2.3. Determination of α-Amylase Inhibitory Activity
The α-amylase inhibition activity was done according to the method described by Kifle et al. . The extract of H. abyssinica was dissolved in buffer ((NaCl (0.006 M), Na2HPO4/NaH2PO4 (0.02 M)) at pH 6.9 to make the concentrations (15.625 to 500 μg/ml). 200 μl of α-amylase solution (2 units/ml) was mixed with 200 μl of the crude extract and solvent fractions and incubated for about 10 minutes at 30°C. Subsequently, 200 μl of one % starch solution was added to each tube and incubated for about 3 minutes. Then, the reaction was terminated through 200 μl DNSA reagent and was boiled for about 10 minutes using a water bath at 85°C. Finally, the mixture was cooled to ambient temperature and diluted with 5 ml of distilled water, and the absorbance was determined at 540 nm using a UV-visible spectrophotometer. The blank with 100% enzyme activity was prepared by substituting the extract with 200 μl of the buffer. A blank with the plant extract at each concentration was used in the absence of the enzyme solution. A positive control sample was prepared using acarbose, and the reaction was done correspondingly to the reaction with extract as mentioned above.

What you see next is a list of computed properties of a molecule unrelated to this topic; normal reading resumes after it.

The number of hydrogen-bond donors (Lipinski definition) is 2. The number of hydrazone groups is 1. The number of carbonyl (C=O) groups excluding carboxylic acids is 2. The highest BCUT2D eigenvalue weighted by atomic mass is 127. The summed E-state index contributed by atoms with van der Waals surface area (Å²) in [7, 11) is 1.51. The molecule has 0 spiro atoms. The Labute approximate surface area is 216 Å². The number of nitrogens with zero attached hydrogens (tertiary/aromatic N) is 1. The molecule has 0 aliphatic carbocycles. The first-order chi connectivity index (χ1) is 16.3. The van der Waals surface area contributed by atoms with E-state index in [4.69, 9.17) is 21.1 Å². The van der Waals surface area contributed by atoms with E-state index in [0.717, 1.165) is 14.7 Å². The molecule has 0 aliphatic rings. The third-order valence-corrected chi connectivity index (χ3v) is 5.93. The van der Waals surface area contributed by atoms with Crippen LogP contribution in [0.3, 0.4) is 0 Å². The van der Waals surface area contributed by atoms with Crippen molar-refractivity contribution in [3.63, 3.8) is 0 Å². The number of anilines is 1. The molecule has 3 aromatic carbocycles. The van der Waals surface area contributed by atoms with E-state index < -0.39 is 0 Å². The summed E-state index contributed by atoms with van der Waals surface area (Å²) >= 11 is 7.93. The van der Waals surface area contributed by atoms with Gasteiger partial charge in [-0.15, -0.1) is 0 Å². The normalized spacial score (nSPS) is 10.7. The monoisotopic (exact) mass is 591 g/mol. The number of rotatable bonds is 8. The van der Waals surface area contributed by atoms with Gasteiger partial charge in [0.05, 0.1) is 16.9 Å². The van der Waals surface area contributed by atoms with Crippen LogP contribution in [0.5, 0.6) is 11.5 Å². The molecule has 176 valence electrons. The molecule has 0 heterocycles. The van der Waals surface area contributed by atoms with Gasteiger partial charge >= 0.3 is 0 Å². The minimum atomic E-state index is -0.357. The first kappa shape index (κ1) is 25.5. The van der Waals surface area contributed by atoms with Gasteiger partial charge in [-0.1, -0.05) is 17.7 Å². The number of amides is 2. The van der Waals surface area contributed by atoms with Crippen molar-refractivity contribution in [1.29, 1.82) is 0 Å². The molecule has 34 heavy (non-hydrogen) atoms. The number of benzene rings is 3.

The inhibition of alpha-amylase was articulated as a percent of inhibition and determined using the following equation: , where Ac is the absorbance of control, Acb is the absorbance of control blank, As is the absorbance of the sample, and Asb is the absorbance of sample blank. The IC50 values of the crude extract, solvent fractions, and acarbose were calculated from the dose-response curve through interpolation from the linear regression analysis.
2.4. In Vitro α-Glucosidase Inhibition Assay
The in vitro α-glucosidase inhibitory activity was done according to the method described by Tao et al. . The α-glucosidase inhibitory effect of the crude extract and solvent fractions of H. abyssinica was evaluated by using p-nitro-phenyl-a-D glucopyranoside (p-NPG) substrate solution (using 0.1 M potassium phosphate buffer, pH 6.8). Similarly, 0.1 unit/ml of alpha-glucosidase was dissolved using potassium phosphate buffer. All the samples were dissolved in dimethyl sulfoxide, and 20 ml of each sample was mixed with the same volume of enzyme solution. Subsequently, a volume of 40 ml substrate solution was added for initiation of the reaction and incubated at 37°C for 40 minutes. Then, 80 ml of 0.2 M sodium carbonate in phosphate buffer, pH 6.8 was added to terminate the reaction. Finally, the amount of released p-nitrophenol (pNP) was measured at 405 nm. The α-glucosidase inhibitory activity was expressed as percent inhibition and determined as follows: . The IC50 values of the crude extract, solvent fractions, and acarbose were calculated from the dose-response curve through interpolation from the linear regression analysis.